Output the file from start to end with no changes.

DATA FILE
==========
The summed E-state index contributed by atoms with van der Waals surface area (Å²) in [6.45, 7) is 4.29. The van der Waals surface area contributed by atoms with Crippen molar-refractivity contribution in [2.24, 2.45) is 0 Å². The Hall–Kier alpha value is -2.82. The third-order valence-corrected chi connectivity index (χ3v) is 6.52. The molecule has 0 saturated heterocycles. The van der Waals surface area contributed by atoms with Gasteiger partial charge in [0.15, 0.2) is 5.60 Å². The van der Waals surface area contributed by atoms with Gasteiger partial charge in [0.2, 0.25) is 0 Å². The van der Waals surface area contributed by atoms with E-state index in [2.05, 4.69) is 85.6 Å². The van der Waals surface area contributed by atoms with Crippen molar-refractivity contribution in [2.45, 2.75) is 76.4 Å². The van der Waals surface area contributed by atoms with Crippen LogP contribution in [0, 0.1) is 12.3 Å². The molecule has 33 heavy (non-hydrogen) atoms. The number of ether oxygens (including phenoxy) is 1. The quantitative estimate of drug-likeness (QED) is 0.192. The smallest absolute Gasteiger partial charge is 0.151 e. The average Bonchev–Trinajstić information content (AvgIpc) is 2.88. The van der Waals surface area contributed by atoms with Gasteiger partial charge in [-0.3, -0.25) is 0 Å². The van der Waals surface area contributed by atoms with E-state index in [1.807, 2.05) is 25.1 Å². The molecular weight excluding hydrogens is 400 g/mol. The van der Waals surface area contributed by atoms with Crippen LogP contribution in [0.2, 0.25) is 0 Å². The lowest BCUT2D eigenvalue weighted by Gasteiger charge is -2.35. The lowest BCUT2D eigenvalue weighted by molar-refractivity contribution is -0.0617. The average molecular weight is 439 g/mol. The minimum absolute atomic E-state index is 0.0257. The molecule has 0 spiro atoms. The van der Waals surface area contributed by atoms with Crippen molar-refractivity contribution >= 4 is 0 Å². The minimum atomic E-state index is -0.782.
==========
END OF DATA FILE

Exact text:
The summed E-state index contributed by atoms with van der Waals surface area (Å²) in [6.45, 7) is 4.29. The van der Waals surface area contributed by atoms with Crippen molar-refractivity contribution in [2.24, 2.45) is 0 Å². The Hall–Kier alpha value is -2.82. The third-order valence-corrected chi connectivity index (χ3v) is 6.52. The molecule has 0 saturated heterocycles. The van der Waals surface area contributed by atoms with Gasteiger partial charge in [0.15, 0.2) is 5.60 Å². The van der Waals surface area contributed by atoms with Gasteiger partial charge in [0.2, 0.25) is 0 Å². The van der Waals surface area contributed by atoms with E-state index in [2.05, 4.69) is 85.6 Å². The van der Waals surface area contributed by atoms with Crippen molar-refractivity contribution in [2.45, 2.75) is 76.4 Å². The van der Waals surface area contributed by atoms with Crippen LogP contribution in [0, 0.1) is 12.3 Å². The molecule has 33 heavy (non-hydrogen) atoms. The number of ether oxygens (including phenoxy) is 1. The quantitative estimate of drug-likeness (QED) is 0.192. The smallest absolute Gasteiger partial charge is 0.151 e. The average Bonchev–Trinajstić information content (AvgIpc) is 2.88. The van der Waals surface area contributed by atoms with Gasteiger partial charge in [-0.3, -0.25) is 0 Å². The van der Waals surface area contributed by atoms with E-state index in [1.807, 2.05) is 25.1 Å². The molecular weight excluding hydrogens is 400 g/mol. The van der Waals surface area contributed by atoms with Crippen LogP contribution in [0.2, 0.25) is 0 Å². The lowest BCUT2D eigenvalue weighted by Gasteiger charge is -2.35. The lowest BCUT2D eigenvalue weighted by molar-refractivity contribution is -0.0617. The average molecular weight is 439 g/mol. The minimum absolute atomic E-state index is 0.0257. The molecule has 0 spiro atoms. The van der Waals surface area contributed by atoms with Crippen molar-refractivity contribution >= 4 is 0 Å². The minimum atomic E-state index is -0.782.